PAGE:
great writing niches

Secrets to Earning Six Figures in Freelance Travel Writing

Secrets to earning six figures as a freelance travel writer. Makealivingwriting.com

Ever dream about earning big from travel writing?

It’s a popular niche in the world of digital nomads, freelancers, and wannabe writers. But can you actually make a living at it?

Yes. I’ve been a travel writer for nearly two decades. I’ve written about traveling through southeast Asia on a budget, hiking the Pisco Trail in Peru, combing through the ruins of Antigua, Guatemala, and many other adventures in the form of blog posts, articles, books, and copywriting projects.

I’m headed to the Philippines this week. But I’m not jet-setting from one exotic location to the next every week. That might be one of the biggest misconceptions about travel writing.

A lot has changed for travel writers since I got started. At one point in time, travel writers regularly took all-expenses-paid vacations to exotic locations all over the world on assignment for a long list of magazines. It still happens, but not like it used to.

So how do you make a decent living as a travel writer, and hit the six-figure mark? I’ve thought about that a lot over the years, because I’ve had to navigate the industry’s sometimes troubled waters, jet lag, and changing itinerary.

If you want to build your freelance business as a travel writer, here’s a few things you need to know:

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Oh, Snap! 18 Websites That Pay Writers for LGBTQ Content

18 paying sites that want LGBTQ content. Makealivingwriting.com

“It’s a real hustle, you sure you want to quit your job at Harvard?”

That’s the response I usually got from family and friends when I talked about leaving my day job to become a full-time freelancer. So I put it off.

But after thee years as a smoking cessation counselor and researcher at Harvard Medical Center, I knew I needed to leave academia. The work was boring. The people were toxic. The egos were huge. And it never seemed like any of my patients ever quit smoking.

Ever wonder if you can make it as a full-time freelancer, find your niche, and make good money?

I did. So I started freelancing on the side. Within a year I took the leap and quit my day job. I’ve been freelancing full time for seven months, and I can’t imagine going back to a J-O-B.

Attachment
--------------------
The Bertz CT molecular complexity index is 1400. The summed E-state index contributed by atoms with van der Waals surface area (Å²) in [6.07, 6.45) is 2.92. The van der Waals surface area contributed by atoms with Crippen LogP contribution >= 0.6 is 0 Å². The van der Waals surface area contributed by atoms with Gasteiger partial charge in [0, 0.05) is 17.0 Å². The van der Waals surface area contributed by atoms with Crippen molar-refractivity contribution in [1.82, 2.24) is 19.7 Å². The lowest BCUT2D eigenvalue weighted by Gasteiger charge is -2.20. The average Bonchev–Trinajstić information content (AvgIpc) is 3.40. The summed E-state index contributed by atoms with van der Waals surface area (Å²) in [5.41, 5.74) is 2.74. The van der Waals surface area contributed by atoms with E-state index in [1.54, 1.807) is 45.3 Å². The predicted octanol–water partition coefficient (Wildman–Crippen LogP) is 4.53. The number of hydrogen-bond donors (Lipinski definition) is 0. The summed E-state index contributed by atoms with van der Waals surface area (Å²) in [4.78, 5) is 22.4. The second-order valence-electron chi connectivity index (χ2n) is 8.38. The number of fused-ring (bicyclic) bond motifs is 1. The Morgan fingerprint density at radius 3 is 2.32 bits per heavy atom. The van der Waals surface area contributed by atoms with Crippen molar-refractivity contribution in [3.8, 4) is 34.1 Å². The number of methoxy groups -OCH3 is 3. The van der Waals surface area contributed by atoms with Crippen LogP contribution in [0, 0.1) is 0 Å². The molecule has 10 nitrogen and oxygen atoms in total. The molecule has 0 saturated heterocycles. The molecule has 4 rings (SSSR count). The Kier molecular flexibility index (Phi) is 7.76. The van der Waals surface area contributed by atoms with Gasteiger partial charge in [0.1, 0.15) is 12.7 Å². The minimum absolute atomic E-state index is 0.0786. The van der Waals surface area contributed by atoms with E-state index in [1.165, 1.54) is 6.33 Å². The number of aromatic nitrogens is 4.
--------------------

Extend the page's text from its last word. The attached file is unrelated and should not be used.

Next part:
Trying to find your niche? Some writers seem to have that dialed in from day one. It took me a little longer to figure out where to find good-paying clients. But what I’ve been able to accomplish as an LGBTQ writer in a short amount of time is proof that you can be a successful freelance writer in just about any niche.

Here’s the basics about how I found my niche, along with 18 LGBTQ sites (+1 bonus) that pay writers $50 or more per article.

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How I Found a Steady Stream of Writing Clients in 9 Months Flat

3d White currency symbol diceI’d freelanced off and on for years. But every time I got close to plunging into it full time, I got scared. I pulled back for the security of a paycheck.

Then, about a year and a half ago, I knew it was time to go for the life and career I’d always dreamed of.

Within 9 months, I built up a steady stream of regular writing clients — three online magazines, two regional publications, and one B2B company — including Sparkle, RENO magazine, House of Gems, and the Jewellery Editor.

I continue to contribute to these publications, anywhere from once a week to once a quarter.

Among them, I average between $1,200 and $1,600 a month, which I supplement with online teaching and workshops. I also generally have at least a couple one-shot pieces to write each month, too.

I’m able to avoid the feast-or-famine cycle that kept me from going full-time long ago. Here’s how I did it:

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How One Freelancer Broke in and Earned Big Writing E-Learning Content

E-learningMy freelance writing career didn’t begin with a bang. In fact, it didn’t take off until I stumbled into the uncharted territory of e-learning.

I honestly didn’t give much thought to writing course materials, because I thought online courses were always written by professors, subject matter experts, or a company’s staff.

I was wrong.

As the e-learning industry grows, corporations are seeking out talented writers with a knack for creativity to help them provide engaging, well-written, and easy-to-understand content.

Depending on the length of a course, the amount of research and writing time needed, and other factors such as client management, a writer can start charging anywhere from $1,200-$5,000 per project, for the writing portion alone.

After all, according to Global Industry Analysts, Inc., corporate training is a $200 billion business — and e-learning is a growing chunk of that. There is definitely money for writers to make in this industry.

For writers interested in diving headfirst into writing e-learning content, here’s how I started from scratch and broke into this niche:

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How One Freelance Writer Broke Into Her Dream Niches

By Jessie Kwak If you’re just starting out as a freelance writer, breaking into new magazines can seem like a chicken-and-egg scenario. You’d love to write for Redbook, Psychology Today or Popular Woodworking, but editors want to see clips in

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The Biggest Freelance Writing Niche Nearly All Writers Ignore

Have you ever wished you could land a really big freelance writing client? Well, as it happens, there is a truly enormous user of freelancers out there. It’s a client most freelance writers never even think about pitching. This client

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